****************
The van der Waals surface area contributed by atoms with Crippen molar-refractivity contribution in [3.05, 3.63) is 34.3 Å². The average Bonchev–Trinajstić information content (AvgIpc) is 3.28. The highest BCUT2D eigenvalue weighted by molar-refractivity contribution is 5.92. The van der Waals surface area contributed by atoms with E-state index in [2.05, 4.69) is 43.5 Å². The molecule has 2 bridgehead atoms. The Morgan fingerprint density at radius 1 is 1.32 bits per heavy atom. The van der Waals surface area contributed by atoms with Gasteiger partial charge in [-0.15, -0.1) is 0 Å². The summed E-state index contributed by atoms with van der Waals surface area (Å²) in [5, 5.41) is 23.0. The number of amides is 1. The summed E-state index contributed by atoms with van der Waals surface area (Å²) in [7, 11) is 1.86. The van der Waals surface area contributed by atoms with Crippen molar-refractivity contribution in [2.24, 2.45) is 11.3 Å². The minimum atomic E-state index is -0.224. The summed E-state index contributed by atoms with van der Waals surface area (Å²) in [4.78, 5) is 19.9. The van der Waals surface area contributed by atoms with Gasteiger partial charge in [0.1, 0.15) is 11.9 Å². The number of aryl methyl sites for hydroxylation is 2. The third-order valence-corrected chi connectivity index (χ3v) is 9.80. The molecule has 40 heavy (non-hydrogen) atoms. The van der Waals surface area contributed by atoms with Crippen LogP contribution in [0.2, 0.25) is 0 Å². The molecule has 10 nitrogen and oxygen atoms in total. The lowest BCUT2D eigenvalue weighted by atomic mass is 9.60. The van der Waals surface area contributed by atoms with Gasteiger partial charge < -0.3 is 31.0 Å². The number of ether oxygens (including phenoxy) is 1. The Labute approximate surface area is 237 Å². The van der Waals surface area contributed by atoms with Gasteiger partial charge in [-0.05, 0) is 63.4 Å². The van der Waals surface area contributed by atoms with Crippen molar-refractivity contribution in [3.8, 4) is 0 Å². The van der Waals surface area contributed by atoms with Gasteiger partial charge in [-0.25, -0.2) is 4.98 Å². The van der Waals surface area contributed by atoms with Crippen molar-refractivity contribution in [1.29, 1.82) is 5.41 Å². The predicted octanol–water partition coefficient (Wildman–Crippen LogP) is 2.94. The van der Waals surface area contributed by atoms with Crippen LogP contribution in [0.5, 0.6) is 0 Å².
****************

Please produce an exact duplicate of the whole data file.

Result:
The van der Waals surface area contributed by atoms with Crippen molar-refractivity contribution in [3.05, 3.63) is 34.3 Å². The average Bonchev–Trinajstić information content (AvgIpc) is 3.28. The highest BCUT2D eigenvalue weighted by molar-refractivity contribution is 5.92. The van der Waals surface area contributed by atoms with E-state index in [2.05, 4.69) is 43.5 Å². The molecule has 2 bridgehead atoms. The Morgan fingerprint density at radius 1 is 1.32 bits per heavy atom. The van der Waals surface area contributed by atoms with Gasteiger partial charge in [-0.15, -0.1) is 0 Å². The summed E-state index contributed by atoms with van der Waals surface area (Å²) in [5, 5.41) is 23.0. The number of amides is 1. The summed E-state index contributed by atoms with van der Waals surface area (Å²) in [7, 11) is 1.86. The van der Waals surface area contributed by atoms with Crippen molar-refractivity contribution in [2.24, 2.45) is 11.3 Å². The minimum atomic E-state index is -0.224. The summed E-state index contributed by atoms with van der Waals surface area (Å²) in [4.78, 5) is 19.9. The van der Waals surface area contributed by atoms with Gasteiger partial charge in [0.1, 0.15) is 11.9 Å². The number of aryl methyl sites for hydroxylation is 2. The third-order valence-corrected chi connectivity index (χ3v) is 9.80. The molecule has 40 heavy (non-hydrogen) atoms. The van der Waals surface area contributed by atoms with Crippen LogP contribution in [0.2, 0.25) is 0 Å². The molecule has 10 nitrogen and oxygen atoms in total. The lowest BCUT2D eigenvalue weighted by atomic mass is 9.60. The van der Waals surface area contributed by atoms with Gasteiger partial charge < -0.3 is 31.0 Å². The number of ether oxygens (including phenoxy) is 1. The Labute approximate surface area is 237 Å². The van der Waals surface area contributed by atoms with Gasteiger partial charge in [-0.05, 0) is 63.4 Å². The van der Waals surface area contributed by atoms with Crippen molar-refractivity contribution in [3.8, 4) is 0 Å². The van der Waals surface area contributed by atoms with Gasteiger partial charge in [-0.25, -0.2) is 4.98 Å². The van der Waals surface area contributed by atoms with Crippen molar-refractivity contribution in [1.29, 1.82) is 5.41 Å². The predicted octanol–water partition coefficient (Wildman–Crippen LogP) is 2.94. The van der Waals surface area contributed by atoms with Crippen LogP contribution in [0.5, 0.6) is 0 Å².